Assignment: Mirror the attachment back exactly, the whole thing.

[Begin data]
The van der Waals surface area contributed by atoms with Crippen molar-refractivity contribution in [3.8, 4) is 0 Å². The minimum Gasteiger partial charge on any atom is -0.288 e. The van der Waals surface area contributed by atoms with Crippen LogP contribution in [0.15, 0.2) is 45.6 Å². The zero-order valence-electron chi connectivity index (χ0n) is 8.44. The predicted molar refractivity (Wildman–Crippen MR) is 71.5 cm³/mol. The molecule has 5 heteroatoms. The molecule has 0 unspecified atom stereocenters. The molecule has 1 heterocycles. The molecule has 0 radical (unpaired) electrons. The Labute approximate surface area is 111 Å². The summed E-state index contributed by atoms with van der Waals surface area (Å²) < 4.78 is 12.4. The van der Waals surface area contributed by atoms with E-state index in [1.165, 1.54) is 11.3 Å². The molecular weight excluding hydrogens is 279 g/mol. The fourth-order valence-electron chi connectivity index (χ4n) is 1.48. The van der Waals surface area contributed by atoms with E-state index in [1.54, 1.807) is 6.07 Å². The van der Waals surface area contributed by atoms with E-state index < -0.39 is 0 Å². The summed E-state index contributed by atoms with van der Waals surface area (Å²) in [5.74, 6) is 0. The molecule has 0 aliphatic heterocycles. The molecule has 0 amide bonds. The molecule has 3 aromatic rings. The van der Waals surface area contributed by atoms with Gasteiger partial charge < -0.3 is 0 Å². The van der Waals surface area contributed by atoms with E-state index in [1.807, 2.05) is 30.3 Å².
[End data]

The van der Waals surface area contributed by atoms with Crippen molar-refractivity contribution in [3.8, 4) is 0 Å². The minimum Gasteiger partial charge on any atom is -0.288 e. The van der Waals surface area contributed by atoms with Crippen LogP contribution in [0.15, 0.2) is 45.6 Å². The zero-order valence-electron chi connectivity index (χ0n) is 8.44. The predicted molar refractivity (Wildman–Crippen MR) is 71.5 cm³/mol. The molecule has 5 heteroatoms. The molecule has 0 unspecified atom stereocenters. The molecule has 1 heterocycles. The molecule has 0 radical (unpaired) electrons. The Labute approximate surface area is 111 Å². The summed E-state index contributed by atoms with van der Waals surface area (Å²) < 4.78 is 12.4. The van der Waals surface area contributed by atoms with E-state index in [1.165, 1.54) is 11.3 Å². The molecular weight excluding hydrogens is 279 g/mol. The fourth-order valence-electron chi connectivity index (χ4n) is 1.48. The van der Waals surface area contributed by atoms with E-state index in [1.54, 1.807) is 6.07 Å². The van der Waals surface area contributed by atoms with E-state index < -0.39 is 0 Å². The summed E-state index contributed by atoms with van der Waals surface area (Å²) in [5.74, 6) is 0. The molecule has 0 aliphatic heterocycles. The molecule has 0 amide bonds. The molecule has 3 aromatic rings. The van der Waals surface area contributed by atoms with Gasteiger partial charge < -0.3 is 0 Å². The van der Waals surface area contributed by atoms with E-state index in [1.807, 2.05) is 30.3 Å².